to the V5 Suggested Retail Price List.  V5 is available to
    customers with a current maintenance subscription.

  o Supported Platforms.  eValid V5 is build on .NET 2003 (or later)
    and supports .NET operation. eValid V5 is aimed for use on
    Windows NT/2000/XP platforms. For NT at least SP6 is required.

    eValid does not formally support Windows 95, 98 or ME.  In some
    cases scripts that work perfectly well on the supported
    platforms may have problems if you are running Windows 98 or ME
    (even when including the latest SP's) and will very likely have
    severe problems or complete failure, if you are running Windows

  o Required Software. Even though eValid is a free-standing
    browser, its operation is based on and is standardized to
    interoperate correctly with a co-installed Internet Explorer.
    We highly recommend you have IE 5.50, IE 6.0 or later on your
    machine (Download Internet Explorer).

                       Complete Information:

Get complete information about eValid using this simple form:


 Networking and Electronic Commerce Research Conference (NAEC 2005)

              Riva Del Garda, Italy, October 6-9, 2005


Networking has been the fundamental technology fostering the
development of the web and electronic commerce. Over the past few
years, electronic commerce has emerged as a dramatic new model of
conducting business. Advances in networking, automated processes,
decision technologies, economics, and management are already forcing
dramatic changes in a variety of industries, ranging from banking
and finance to music and entertainment. Yet, the electronic business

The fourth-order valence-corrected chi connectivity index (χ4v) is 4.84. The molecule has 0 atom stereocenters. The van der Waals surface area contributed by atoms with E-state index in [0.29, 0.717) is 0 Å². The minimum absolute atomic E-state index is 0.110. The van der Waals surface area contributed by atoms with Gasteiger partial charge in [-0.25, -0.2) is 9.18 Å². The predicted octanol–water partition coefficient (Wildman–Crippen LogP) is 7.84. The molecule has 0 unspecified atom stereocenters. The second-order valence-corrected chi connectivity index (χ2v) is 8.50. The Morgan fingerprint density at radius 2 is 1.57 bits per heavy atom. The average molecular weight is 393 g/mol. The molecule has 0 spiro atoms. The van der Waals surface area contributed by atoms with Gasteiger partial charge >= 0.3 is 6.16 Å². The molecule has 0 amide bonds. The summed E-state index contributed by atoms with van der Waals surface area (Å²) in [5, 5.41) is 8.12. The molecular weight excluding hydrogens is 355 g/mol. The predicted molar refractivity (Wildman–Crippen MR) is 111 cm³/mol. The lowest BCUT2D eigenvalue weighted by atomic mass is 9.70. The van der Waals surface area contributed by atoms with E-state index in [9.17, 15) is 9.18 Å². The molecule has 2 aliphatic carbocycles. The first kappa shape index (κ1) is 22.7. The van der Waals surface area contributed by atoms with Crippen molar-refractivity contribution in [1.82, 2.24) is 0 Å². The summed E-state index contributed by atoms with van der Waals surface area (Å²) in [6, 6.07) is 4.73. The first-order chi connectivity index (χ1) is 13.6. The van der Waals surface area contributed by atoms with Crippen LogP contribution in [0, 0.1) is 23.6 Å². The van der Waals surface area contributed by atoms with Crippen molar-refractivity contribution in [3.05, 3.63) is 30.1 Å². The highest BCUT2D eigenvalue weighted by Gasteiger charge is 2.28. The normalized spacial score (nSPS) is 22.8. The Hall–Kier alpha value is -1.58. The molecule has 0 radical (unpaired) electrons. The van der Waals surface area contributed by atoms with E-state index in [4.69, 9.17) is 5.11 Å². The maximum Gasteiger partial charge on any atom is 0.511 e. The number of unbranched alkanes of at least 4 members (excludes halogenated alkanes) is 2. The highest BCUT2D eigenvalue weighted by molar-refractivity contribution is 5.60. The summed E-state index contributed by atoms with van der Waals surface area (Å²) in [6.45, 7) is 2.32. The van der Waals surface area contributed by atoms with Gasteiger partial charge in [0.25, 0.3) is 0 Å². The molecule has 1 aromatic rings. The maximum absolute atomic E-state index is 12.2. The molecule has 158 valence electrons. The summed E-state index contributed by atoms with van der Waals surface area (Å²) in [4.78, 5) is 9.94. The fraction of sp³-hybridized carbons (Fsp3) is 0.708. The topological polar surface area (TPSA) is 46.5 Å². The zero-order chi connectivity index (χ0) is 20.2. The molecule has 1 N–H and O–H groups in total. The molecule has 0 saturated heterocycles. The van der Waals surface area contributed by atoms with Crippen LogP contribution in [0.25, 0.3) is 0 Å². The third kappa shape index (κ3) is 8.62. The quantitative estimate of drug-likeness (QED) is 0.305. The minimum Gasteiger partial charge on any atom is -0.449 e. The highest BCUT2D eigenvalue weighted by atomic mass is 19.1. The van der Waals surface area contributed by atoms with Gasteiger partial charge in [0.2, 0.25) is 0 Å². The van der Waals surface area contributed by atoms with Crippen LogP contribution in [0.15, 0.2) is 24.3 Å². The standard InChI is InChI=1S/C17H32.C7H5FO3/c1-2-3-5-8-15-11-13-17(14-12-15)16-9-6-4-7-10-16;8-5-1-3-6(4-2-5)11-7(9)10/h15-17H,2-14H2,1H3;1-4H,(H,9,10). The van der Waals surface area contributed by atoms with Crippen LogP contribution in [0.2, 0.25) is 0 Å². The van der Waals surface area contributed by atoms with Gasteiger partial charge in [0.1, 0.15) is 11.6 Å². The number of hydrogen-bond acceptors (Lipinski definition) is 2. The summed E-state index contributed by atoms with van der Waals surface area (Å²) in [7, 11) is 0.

space is still in a relatively early state of evolution, and many of
the significant advances in understanding the interaction between
the two fields and their impact on the implementation of e-commerce
are occurring in academia and industry. Thus, a dialogue on the
interaction between the two fields and between academia and industry
is important. As electronic business spans a wide range of reference
disciplines, forums focusing on networking and e-commerce research
are vital to stimulate the necessary interactions and knowledge
sharing across this broad community.

The 2005 Networking and Electronic Commerce Research Conference
(NAEC 2005) addresses these needs. The new series of NAEC
conferences aims to bring together academic and industrial
researchers from various fields on an ongoing, annual basis to
discuss developments and challenges of networking and electronic
business understood in the largest possible sense of the term. The
aim of the conference is to provide a high quality forum for the
presentation of results, exchange of ideas, and scientific
discussions on challenges, methodologies, new technologies and their
impact, computational and deployment issues, policies and advanced